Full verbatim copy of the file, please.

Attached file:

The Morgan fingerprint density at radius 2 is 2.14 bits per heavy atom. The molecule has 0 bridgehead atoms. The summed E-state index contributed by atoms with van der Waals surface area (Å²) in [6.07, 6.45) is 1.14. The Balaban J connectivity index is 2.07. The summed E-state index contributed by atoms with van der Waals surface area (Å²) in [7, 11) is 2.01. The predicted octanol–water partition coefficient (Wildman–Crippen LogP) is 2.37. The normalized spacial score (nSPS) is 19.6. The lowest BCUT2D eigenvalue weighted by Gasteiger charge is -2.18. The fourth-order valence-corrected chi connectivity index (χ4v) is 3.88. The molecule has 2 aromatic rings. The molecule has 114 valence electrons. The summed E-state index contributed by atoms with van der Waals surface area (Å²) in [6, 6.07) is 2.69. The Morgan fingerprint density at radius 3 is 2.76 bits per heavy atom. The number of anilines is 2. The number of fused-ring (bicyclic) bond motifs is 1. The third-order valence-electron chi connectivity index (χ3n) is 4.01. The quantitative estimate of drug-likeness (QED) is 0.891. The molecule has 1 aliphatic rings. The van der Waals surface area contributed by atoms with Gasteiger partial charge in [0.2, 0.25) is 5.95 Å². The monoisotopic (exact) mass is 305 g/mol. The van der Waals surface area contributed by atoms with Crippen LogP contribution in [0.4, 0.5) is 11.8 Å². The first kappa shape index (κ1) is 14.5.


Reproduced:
The Morgan fingerprint density at radius 2 is 2.14 bits per heavy atom. The molecule has 0 bridgehead atoms. The summed E-state index contributed by atoms with van der Waals surface area (Å²) in [6.07, 6.45) is 1.14. The Balaban J connectivity index is 2.07. The summed E-state index contributed by atoms with van der Waals surface area (Å²) in [7, 11) is 2.01. The predicted octanol–water partition coefficient (Wildman–Crippen LogP) is 2.37. The normalized spacial score (nSPS) is 19.6. The lowest BCUT2D eigenvalue weighted by Gasteiger charge is -2.18. The fourth-order valence-corrected chi connectivity index (χ4v) is 3.88. The molecule has 2 aromatic rings. The molecule has 114 valence electrons. The summed E-state index contributed by atoms with van der Waals surface area (Å²) in [6, 6.07) is 2.69. The Morgan fingerprint density at radius 3 is 2.76 bits per heavy atom. The number of anilines is 2. The number of fused-ring (bicyclic) bond motifs is 1. The third-order valence-electron chi connectivity index (χ3n) is 4.01. The quantitative estimate of drug-likeness (QED) is 0.891. The molecule has 1 aliphatic rings. The van der Waals surface area contributed by atoms with Gasteiger partial charge in [0.2, 0.25) is 5.95 Å². The monoisotopic (exact) mass is 305 g/mol. The van der Waals surface area contributed by atoms with Crippen LogP contribution in [0.4, 0.5) is 11.8 Å². The first kappa shape index (κ1) is 14.5.